Bald Eagles, Bears and Totem Poles- Haines

Our final stop in Alaska was Haines, and also our base camp as we explored Southeast Alaska.  From Tok we had  to meander through the Yukon Territory and a little bit of British Columbia in Canada (and of course U.S. Customs) before getting back to Alaska again.

Location of Haines, AK

Location of Haines, AK

Haines, Alaska

Beautiful mountain side along Haines highway.

Chilkoot Inlet, Haines Alaska

Haines viewed from Chilkoot Inlet

Haines has been tagged as the Valley of the Eagles due to the congregation of about 3,500 Bald Eagles starting in November when they feast on the late run of Chum salmon.  A 48,000 acre sanctuary has been formed by the state for the national bird. But we did not have to wait until November, as we saw the baldies perching on trees by the dozens and  just hanging out on the beach.  It was quite an awesome sight for the gathering of the white heads.

Haines, Alaska

More Bald Eagles on the beach

Bald Eagle

This is an injured Bald Eagle and the foundation is permitted to take care of it.

We were told that Bears hang out at the salmon weir by Chilkoot river. So off we went early in the morning to watch bears catch salmon.  We were not disappointed for the three times that we went there, they were there feeding on the running chum salmon.

Grizzly Bear, Alaska

Hi, I’m BJ, so we were told

Grizzly Bear, Alaska

He smelled us, so it looked straight up and we drove away.

Grizzly Bear, Alaska

Aha, there you are or he could be pooing.

Grizzly Bear, Alaska

Bear catching salmon for breakfast

Grizzly Bear, Alaska

This is how tourists get attacked by a Bear

Walking and driving around Haines we noticed several Totem poles.  They signify Alaska’s native legacy. They were carved to perpetuate Tlingit (pronounced Kling-it) cultural practices.

Friendship Pole, Haines alaska

Friendship Pole

Eagle Family Totem Pole, Haines Alaska

Eagle Family

A private pole by Chilkoot river, Haines Alaska

A private pole by Chilkoot river honoring a family there.

There were lots of hiking and biking opportunities at Haines, but man, the wind and the rain were unrelenting once again.  Instead we just checked out museums and historic sites.  First we went to Fort William H Seward which was established 106 years ago as a symbol of US Army strength.  The fort was decommissioned and is now a historic landmark.  Most of the building are now privately owned and local businesses reside there.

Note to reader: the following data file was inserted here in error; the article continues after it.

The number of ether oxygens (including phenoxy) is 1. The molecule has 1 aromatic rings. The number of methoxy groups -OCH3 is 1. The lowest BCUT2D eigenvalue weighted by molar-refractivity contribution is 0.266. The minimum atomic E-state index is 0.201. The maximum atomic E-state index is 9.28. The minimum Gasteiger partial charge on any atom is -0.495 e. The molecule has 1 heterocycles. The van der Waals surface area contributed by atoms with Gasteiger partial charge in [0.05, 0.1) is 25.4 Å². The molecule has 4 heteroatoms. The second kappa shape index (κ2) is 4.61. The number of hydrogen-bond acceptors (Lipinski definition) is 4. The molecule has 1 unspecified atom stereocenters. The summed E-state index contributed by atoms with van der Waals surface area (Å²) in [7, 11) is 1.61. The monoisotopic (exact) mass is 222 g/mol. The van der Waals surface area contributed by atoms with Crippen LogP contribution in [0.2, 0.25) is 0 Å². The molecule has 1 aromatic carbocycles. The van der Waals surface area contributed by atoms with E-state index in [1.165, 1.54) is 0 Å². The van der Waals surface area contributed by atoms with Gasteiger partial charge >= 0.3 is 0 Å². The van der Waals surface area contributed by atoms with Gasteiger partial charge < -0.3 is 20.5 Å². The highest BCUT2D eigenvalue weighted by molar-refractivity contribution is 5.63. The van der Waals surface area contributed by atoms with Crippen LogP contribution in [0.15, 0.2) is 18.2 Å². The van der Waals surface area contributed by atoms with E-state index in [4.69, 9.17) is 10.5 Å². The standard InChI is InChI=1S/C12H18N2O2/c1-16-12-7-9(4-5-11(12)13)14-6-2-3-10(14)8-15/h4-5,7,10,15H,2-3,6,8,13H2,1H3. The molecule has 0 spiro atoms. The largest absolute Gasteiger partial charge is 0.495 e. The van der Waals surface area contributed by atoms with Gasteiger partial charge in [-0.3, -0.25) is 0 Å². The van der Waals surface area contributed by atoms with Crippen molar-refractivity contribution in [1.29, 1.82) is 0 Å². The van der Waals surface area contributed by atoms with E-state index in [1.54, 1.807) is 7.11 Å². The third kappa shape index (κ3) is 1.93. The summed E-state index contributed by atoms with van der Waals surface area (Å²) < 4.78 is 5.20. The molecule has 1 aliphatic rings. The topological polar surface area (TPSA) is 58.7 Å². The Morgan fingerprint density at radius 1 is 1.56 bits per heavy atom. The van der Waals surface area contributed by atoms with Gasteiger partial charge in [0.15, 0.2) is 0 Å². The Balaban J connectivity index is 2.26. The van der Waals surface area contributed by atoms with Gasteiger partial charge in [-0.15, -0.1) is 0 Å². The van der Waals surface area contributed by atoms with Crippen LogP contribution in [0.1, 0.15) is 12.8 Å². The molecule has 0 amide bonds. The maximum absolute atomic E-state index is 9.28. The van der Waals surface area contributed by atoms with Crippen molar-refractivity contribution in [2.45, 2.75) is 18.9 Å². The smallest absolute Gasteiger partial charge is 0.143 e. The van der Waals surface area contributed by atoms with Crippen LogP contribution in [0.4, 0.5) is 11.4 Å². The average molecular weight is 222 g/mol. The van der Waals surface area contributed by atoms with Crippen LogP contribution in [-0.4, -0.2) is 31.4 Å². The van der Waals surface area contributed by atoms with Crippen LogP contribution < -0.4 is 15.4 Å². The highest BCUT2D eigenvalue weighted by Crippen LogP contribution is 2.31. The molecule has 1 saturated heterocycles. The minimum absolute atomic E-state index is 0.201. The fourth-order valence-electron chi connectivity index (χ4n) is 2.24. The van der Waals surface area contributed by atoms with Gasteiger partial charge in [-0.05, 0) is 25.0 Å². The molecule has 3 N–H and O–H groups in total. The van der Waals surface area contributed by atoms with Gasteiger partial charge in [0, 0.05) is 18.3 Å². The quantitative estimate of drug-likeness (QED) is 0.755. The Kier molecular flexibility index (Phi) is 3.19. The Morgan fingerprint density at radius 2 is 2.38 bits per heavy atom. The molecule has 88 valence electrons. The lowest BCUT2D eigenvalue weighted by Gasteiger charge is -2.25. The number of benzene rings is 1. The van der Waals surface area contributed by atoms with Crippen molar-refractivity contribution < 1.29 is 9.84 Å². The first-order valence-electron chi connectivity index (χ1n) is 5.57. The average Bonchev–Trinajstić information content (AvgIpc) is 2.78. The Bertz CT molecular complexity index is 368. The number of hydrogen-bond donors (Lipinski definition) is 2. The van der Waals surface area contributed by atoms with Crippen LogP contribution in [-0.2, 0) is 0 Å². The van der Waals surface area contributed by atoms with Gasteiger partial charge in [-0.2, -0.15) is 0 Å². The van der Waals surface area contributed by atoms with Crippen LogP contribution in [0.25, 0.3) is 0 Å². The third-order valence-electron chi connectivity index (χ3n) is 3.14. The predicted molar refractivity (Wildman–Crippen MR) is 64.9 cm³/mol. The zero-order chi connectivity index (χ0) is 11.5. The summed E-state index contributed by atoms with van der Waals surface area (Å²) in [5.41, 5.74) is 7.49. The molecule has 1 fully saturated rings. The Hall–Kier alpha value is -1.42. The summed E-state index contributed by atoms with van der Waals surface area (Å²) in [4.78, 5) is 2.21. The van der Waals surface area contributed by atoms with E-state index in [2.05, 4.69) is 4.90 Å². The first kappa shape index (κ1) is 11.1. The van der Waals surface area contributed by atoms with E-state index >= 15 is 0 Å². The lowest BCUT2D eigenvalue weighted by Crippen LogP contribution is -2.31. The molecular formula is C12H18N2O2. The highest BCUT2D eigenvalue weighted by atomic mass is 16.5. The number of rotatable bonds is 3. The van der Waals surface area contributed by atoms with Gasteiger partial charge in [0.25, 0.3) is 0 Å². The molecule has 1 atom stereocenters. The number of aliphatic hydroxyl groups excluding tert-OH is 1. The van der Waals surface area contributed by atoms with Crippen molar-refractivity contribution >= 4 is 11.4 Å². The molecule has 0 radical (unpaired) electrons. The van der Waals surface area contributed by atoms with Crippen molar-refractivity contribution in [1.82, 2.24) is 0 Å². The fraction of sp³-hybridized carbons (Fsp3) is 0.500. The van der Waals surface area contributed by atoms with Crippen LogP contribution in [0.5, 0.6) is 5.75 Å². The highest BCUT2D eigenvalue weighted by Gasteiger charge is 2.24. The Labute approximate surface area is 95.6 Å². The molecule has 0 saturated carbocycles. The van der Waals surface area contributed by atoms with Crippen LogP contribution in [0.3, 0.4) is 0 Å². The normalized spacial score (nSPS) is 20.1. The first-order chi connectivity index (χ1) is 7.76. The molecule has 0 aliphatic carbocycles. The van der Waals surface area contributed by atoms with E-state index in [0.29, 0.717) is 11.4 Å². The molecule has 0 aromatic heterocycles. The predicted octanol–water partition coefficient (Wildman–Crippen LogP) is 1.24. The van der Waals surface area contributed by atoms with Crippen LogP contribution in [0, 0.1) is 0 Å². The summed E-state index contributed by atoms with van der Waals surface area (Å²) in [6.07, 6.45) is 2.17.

Fort W.H. Seward, Haines Alaska

Fort Wh Seward, a National Historic Sight

Soapsuds Alley, Haines Alaska

Soapsuds Alley, used to house non-commissioned officers, now houses stores and shops

Officers Row, Haines Alaska

Officers row before now privately owned

We watched the feeding of a Bald Eagle at the American Bald Eagle Foundation.  There were also more than 200 specimen of  local fish and wildlife.  The founder gave an engaging and interesting presentation of wildlife stories.

Haines Alaska

Porcupine and Mountain Goat one of the many displays

Haines Alaska

A captive Red Tail Hawk

Next stop was the Sheldon Museum, which houses collections of Native art, gold rush mementos and a display of  the  answer to the question “Whose Border is it?”

Haines Alaska

Answer to the question “Why isn’t Southeast Alaska part of Canada ?”

Next stop was the Hammer Museum where an impressive  display of 1,800 pounding implements is showcased.  Now that’s a lot of hammers!

The only place where you can see over 1800 hammers

Haines Alaska

It was quite a collection of different kinds of hammers

Haines Alaska

Due to its quintessential Alaskan look, Haines has also been a favorite of filmmakers.  The 1991 Disney movie “White Fang” was filmed in Dalton City as is “Gold Rush Alaska”  at Porcupine Creek.

White Fang set Haines Alaska

Movie set of “White Fang” now used as small stores and for state fairs

Haines Alaska

At the movie set, Steve got his growler at Haines Brewery

We could tell that the season is winding down as the RV park we stayed in, Haines Hitch up RV park  was pretty sparse.  We liked it for we had the west section to ourselves. It was a level grass site with full hook ups.  We liked it here even if the laundry cost $3.50 per load.  What can we say, everything in Alaska is expensive.

Haines Alaska

Harbor decorated with flowers

Haines Alaska

Outrageous gas prices

Haines Alaska

Almost empty RV park

We prepped Betsy, and the Honda for our departure from Alaska on a three-day ferry trip through the inside passage to Prince Rupert, British Columbia, Canada.

Upnext: Leaving Alaska